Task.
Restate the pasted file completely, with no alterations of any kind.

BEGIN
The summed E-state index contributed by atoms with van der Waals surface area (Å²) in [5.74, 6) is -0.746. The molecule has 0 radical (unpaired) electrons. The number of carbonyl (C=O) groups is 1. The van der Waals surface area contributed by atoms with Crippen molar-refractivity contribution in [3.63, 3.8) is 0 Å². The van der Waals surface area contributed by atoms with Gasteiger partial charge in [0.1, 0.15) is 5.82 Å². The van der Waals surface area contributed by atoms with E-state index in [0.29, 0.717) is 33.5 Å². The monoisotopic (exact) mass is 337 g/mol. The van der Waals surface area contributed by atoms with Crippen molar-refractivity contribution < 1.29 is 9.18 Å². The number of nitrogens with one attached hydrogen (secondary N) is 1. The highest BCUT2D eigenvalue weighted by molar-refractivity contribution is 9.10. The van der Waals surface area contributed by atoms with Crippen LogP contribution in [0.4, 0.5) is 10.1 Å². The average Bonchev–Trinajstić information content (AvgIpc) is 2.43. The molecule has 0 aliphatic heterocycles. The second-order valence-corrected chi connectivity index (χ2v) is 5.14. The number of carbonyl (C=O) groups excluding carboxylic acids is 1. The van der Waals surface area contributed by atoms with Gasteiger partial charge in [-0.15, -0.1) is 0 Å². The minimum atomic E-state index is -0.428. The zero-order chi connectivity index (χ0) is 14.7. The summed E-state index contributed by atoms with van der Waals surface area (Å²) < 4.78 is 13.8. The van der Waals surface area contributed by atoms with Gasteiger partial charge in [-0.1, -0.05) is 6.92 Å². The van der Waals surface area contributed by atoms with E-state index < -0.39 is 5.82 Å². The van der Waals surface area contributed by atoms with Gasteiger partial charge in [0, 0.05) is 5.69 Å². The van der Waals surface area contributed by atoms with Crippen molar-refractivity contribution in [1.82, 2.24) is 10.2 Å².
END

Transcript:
The summed E-state index contributed by atoms with van der Waals surface area (Å²) in [5.74, 6) is -0.746. The molecule has 0 radical (unpaired) electrons. The number of carbonyl (C=O) groups is 1. The van der Waals surface area contributed by atoms with Crippen molar-refractivity contribution in [3.63, 3.8) is 0 Å². The van der Waals surface area contributed by atoms with Gasteiger partial charge in [0.1, 0.15) is 5.82 Å². The van der Waals surface area contributed by atoms with E-state index in [0.29, 0.717) is 33.5 Å². The monoisotopic (exact) mass is 337 g/mol. The van der Waals surface area contributed by atoms with Crippen molar-refractivity contribution < 1.29 is 9.18 Å². The number of nitrogens with one attached hydrogen (secondary N) is 1. The highest BCUT2D eigenvalue weighted by molar-refractivity contribution is 9.10. The van der Waals surface area contributed by atoms with Crippen LogP contribution in [0.4, 0.5) is 10.1 Å². The average Bonchev–Trinajstić information content (AvgIpc) is 2.43. The molecule has 0 aliphatic heterocycles. The second-order valence-corrected chi connectivity index (χ2v) is 5.14. The number of carbonyl (C=O) groups excluding carboxylic acids is 1. The van der Waals surface area contributed by atoms with Gasteiger partial charge in [-0.15, -0.1) is 0 Å². The minimum atomic E-state index is -0.428. The zero-order chi connectivity index (χ0) is 14.7. The summed E-state index contributed by atoms with van der Waals surface area (Å²) < 4.78 is 13.8. The van der Waals surface area contributed by atoms with Gasteiger partial charge in [-0.1, -0.05) is 6.92 Å². The van der Waals surface area contributed by atoms with E-state index < -0.39 is 5.82 Å². The van der Waals surface area contributed by atoms with Gasteiger partial charge in [0, 0.05) is 5.69 Å². The van der Waals surface area contributed by atoms with Crippen molar-refractivity contribution in [1.82, 2.24) is 10.2 Å².